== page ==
MicheleLeesBookLove More than 1 year ago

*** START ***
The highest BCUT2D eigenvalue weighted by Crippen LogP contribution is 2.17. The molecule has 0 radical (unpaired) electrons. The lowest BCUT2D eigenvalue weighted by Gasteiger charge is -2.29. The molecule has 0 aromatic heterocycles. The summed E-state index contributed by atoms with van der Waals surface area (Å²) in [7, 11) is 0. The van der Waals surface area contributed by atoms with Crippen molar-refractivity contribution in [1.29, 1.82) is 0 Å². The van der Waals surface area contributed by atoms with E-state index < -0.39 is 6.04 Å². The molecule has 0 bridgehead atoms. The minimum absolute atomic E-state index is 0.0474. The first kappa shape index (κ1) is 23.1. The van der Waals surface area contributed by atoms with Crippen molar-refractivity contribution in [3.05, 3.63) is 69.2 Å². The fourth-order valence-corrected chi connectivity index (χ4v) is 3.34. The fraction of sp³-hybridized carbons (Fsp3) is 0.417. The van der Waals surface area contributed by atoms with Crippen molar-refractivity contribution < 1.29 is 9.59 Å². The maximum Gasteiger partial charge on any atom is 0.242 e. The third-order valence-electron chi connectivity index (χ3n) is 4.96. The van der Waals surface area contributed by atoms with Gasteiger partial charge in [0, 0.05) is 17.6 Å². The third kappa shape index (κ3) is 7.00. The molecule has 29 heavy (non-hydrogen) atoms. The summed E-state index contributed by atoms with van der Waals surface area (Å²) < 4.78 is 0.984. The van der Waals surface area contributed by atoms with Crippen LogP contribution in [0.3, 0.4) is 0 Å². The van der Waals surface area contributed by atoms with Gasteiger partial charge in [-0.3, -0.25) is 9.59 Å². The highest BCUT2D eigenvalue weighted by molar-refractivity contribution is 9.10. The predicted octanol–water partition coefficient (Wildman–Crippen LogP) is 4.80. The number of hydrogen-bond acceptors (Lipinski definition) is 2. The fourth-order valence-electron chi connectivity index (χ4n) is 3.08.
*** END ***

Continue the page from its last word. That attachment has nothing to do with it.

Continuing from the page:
I was given this book for consideration for review by the author. Some books are easy reads, some are emotionally harrowing, and some make you work to take the experience imbued by the author away when you close it at the end. Cursed by Jeremy C. Shipp falls very definitely into this last category. Nick is an odd, but easy to relate to man who has reason to believe he's been cursed as strange things start to happen in his life. By chance (or maybe not) he meets Cicely and Abby, who also seem to be cursed, and it all started on the same day. Are they cursed by the same man? And how do they stop it and get their loved ones back when they might just be the playthings of a god? But that barely touches the surface of the story in this book. Shipp is an excellent writer, there's no doubt, but this is neither and easy book nor one for everyone. As the story progresses a disturbing sense of complete imbalance surfaces, as the reader realizes they know almost everything about the secondary characters and nothing about Nick himself, coupled with the suspicious that these people are just completely nuts. The difficulty of the read is in Shipp's absolute close-mouthed approach, telling the reader what is happening in precise, list like detail, but also never allowing character nor reader a moment to guess why this is all happening, or if, indeed the character are sharing some psychosis or privy to some deeper truth. There is a divide between how the three main characters experience things and how the rest of the story world experiences them, but Shipp seems unwilling to lend "right" to one or the other or both. He chooses instead to push the story on, maintaining a sense of "what the hell" from the reader. We know, as we experience the story (because despite it's simplistic writing approach it is experiencing it more than reading it) that both sides cannot be correct. Yet Shipp maintains proof that they are, forcing the reader to let go of their preconceived notions of storytelling and trust in him. I was left with a feeling that in their skewed, possibly psychotic mental workings the three leads were free to somehow confront life itself, in a bodily form, particularly when they finally meet their curser and he has this to say: "I'm interested in your mind, your emotions, the whole enchilada. Your suffering is a valuable asset to me, and I don't relish the thought of you finding a sort of nihilistic peace in oblivion." Shipp has, in my opinion, formed a story of life's battering of the living, of being a brutal lover who gives and takes away with the same hand. Of kissing and smacking at the simultaneously, and for the same reason. Cursed is not an easy read on any level (save for that it is written almost entirely as a series of lists, meta lists and listed occurrences, so technically two hundred plus pages of one to two line "paragraphs" might be considered an easy read, word count wise) but the right readers will find it worth the work.